Understand United Arab Emirates
The United Arab Emirates is a modern and dynamic country. To some, it is an advanced and clean country, to others a touristy “Disneyland”.
For most Western tourists, the UAE offers an environment that is extremely familiar. The malls are extraordinarily modern, filled with virtually any product available in the West (save sexually explicit material; movies are censored, as are, to some extent, magazines). The less well known side of the UAE includes remote, magnificent desert dunes on the edge of the Empty Quarter and craggy, awe-inspiring wadis in the north-east bordering Oman.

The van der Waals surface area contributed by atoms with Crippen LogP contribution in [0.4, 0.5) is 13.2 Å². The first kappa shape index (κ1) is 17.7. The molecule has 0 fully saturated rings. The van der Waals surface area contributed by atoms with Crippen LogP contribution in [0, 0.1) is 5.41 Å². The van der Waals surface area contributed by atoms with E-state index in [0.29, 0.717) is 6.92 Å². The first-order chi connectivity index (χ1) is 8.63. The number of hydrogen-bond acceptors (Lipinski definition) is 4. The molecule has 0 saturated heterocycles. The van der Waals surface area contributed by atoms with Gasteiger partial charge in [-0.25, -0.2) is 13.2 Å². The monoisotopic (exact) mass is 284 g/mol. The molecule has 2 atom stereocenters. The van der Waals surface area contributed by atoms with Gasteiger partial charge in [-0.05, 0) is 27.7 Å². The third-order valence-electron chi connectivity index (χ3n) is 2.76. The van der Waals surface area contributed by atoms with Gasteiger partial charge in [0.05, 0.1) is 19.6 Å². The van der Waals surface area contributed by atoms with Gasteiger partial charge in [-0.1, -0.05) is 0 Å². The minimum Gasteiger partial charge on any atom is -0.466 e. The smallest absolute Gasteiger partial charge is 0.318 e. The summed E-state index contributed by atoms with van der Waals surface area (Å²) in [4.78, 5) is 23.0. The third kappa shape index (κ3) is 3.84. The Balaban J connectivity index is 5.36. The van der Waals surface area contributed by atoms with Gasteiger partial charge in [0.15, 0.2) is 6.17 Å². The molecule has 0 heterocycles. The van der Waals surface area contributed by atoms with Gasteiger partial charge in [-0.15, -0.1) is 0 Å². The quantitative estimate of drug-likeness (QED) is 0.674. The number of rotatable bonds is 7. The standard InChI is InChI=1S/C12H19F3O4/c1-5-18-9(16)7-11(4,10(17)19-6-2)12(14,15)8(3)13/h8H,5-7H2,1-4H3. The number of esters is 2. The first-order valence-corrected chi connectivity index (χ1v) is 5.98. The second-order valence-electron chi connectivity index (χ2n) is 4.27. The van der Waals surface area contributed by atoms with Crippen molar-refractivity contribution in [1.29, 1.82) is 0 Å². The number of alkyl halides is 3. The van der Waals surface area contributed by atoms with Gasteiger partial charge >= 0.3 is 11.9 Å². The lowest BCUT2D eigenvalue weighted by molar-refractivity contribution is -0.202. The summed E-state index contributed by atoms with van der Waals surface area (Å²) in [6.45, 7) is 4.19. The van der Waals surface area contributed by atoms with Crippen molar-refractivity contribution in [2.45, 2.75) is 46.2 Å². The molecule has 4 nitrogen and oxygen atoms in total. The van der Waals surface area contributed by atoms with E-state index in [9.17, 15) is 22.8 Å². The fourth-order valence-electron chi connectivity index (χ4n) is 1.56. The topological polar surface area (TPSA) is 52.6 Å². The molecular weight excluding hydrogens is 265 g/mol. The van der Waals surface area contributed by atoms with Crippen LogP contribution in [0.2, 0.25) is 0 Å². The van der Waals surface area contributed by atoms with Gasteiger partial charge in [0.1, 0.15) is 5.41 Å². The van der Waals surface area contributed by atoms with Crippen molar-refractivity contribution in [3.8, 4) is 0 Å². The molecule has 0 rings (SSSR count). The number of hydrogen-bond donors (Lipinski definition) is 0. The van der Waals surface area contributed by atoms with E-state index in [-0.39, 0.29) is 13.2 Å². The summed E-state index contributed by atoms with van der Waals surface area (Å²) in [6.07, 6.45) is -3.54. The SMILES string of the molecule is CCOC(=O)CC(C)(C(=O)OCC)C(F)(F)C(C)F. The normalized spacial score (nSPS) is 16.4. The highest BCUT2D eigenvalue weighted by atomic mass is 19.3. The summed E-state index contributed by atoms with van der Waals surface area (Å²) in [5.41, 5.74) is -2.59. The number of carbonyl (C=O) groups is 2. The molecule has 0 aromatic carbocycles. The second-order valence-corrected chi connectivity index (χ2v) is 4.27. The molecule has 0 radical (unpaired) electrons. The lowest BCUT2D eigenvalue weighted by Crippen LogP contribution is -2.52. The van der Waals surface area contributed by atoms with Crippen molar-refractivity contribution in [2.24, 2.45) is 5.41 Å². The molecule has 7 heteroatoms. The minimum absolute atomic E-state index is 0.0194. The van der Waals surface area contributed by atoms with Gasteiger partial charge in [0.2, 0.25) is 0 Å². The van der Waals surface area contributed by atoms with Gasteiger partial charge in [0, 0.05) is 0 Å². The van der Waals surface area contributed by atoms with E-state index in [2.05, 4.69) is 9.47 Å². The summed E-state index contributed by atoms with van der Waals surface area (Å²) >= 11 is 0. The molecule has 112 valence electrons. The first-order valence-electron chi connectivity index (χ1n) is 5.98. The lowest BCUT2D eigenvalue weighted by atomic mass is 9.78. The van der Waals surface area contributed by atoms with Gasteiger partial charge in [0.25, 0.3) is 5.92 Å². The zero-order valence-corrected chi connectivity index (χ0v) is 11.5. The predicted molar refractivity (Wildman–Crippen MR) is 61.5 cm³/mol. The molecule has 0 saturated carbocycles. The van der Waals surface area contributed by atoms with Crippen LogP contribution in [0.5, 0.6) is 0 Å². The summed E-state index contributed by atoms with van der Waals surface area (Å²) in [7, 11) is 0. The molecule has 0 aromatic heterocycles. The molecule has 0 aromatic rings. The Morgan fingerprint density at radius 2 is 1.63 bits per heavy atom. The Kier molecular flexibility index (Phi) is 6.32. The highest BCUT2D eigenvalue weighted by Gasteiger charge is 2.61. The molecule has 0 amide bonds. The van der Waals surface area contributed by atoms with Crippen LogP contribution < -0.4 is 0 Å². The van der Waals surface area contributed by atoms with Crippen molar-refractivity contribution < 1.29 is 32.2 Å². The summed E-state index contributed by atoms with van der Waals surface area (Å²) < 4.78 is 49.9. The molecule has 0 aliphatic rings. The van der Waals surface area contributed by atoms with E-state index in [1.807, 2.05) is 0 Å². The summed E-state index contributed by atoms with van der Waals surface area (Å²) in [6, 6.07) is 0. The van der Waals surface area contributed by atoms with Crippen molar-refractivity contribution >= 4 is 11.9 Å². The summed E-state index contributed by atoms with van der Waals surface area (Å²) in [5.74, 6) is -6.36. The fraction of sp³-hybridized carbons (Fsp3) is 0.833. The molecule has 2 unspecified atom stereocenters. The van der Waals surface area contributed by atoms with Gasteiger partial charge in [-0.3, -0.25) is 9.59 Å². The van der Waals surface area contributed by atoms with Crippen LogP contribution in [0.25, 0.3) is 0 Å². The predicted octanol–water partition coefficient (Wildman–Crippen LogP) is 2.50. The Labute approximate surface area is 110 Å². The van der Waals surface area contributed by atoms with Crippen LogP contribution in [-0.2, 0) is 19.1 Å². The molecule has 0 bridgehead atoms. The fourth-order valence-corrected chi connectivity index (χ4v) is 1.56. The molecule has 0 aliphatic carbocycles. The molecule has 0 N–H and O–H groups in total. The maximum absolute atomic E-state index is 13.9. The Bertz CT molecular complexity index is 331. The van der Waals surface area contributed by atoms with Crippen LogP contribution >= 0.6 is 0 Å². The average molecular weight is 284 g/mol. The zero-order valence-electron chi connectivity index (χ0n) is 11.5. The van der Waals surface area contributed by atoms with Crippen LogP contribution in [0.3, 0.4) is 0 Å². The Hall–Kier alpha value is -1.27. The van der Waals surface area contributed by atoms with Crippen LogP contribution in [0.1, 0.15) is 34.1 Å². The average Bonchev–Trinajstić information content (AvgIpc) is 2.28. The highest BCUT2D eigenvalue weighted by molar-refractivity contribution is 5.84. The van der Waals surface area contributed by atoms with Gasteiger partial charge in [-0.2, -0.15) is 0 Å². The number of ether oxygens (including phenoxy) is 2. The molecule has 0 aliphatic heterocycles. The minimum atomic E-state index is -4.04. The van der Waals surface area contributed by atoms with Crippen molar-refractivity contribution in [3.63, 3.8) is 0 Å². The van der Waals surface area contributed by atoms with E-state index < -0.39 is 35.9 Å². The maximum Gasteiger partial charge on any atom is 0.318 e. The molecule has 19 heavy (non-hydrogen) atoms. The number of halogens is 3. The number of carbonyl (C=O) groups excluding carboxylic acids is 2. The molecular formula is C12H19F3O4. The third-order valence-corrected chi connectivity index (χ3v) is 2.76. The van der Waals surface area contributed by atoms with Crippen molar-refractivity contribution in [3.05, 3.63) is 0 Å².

Alcohol is widely available at many restaurants and bars in Dubai and in the tourist hotels of every other emirate save Sharjah. There is a legal but roundly overlooked requirement to have a license to buy alcohol. The alcohol license is proof that the bearer is a non-Muslim. A passport will not suffice. However, you can purchase alcohol duty-free at the airport to bring into the UAE. Sharjah emirate is completely dry. An alcohol license is required in the emirates of Dubai, Abu Dhabi, and Ajman; the remaining emirates of Ras Al Khaimah, Fujairah, and Umm al Quwain do not require any type of license. The requirement is sometimes overlooked at certain stores.